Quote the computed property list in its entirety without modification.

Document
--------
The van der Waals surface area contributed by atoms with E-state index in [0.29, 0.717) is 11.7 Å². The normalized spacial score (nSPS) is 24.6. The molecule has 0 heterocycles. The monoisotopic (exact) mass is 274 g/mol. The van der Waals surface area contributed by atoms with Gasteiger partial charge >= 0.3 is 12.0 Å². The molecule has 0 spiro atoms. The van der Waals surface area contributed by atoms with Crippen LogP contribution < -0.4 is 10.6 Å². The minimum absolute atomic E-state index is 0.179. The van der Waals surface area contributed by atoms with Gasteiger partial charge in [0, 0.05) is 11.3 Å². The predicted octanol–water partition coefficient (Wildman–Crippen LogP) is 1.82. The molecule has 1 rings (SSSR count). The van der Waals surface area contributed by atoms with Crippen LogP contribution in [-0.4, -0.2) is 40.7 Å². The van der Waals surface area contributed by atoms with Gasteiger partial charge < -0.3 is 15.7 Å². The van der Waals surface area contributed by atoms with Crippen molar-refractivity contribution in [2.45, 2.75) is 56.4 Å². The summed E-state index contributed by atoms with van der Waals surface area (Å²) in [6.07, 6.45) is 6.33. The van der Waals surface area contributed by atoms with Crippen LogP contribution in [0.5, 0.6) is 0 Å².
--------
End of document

The van der Waals surface area contributed by atoms with E-state index in [0.29, 0.717) is 11.7 Å². The normalized spacial score (nSPS) is 24.6. The molecule has 0 heterocycles. The monoisotopic (exact) mass is 274 g/mol. The van der Waals surface area contributed by atoms with Gasteiger partial charge >= 0.3 is 12.0 Å². The molecule has 0 spiro atoms. The van der Waals surface area contributed by atoms with Crippen LogP contribution < -0.4 is 10.6 Å². The minimum absolute atomic E-state index is 0.179. The van der Waals surface area contributed by atoms with Gasteiger partial charge in [0, 0.05) is 11.3 Å². The predicted octanol–water partition coefficient (Wildman–Crippen LogP) is 1.82. The molecule has 1 rings (SSSR count). The van der Waals surface area contributed by atoms with Crippen LogP contribution in [-0.4, -0.2) is 40.7 Å². The van der Waals surface area contributed by atoms with Gasteiger partial charge < -0.3 is 15.7 Å². The van der Waals surface area contributed by atoms with Crippen molar-refractivity contribution in [2.45, 2.75) is 56.4 Å². The summed E-state index contributed by atoms with van der Waals surface area (Å²) in [6.07, 6.45) is 6.33. The van der Waals surface area contributed by atoms with Crippen LogP contribution in [0.5, 0.6) is 0 Å².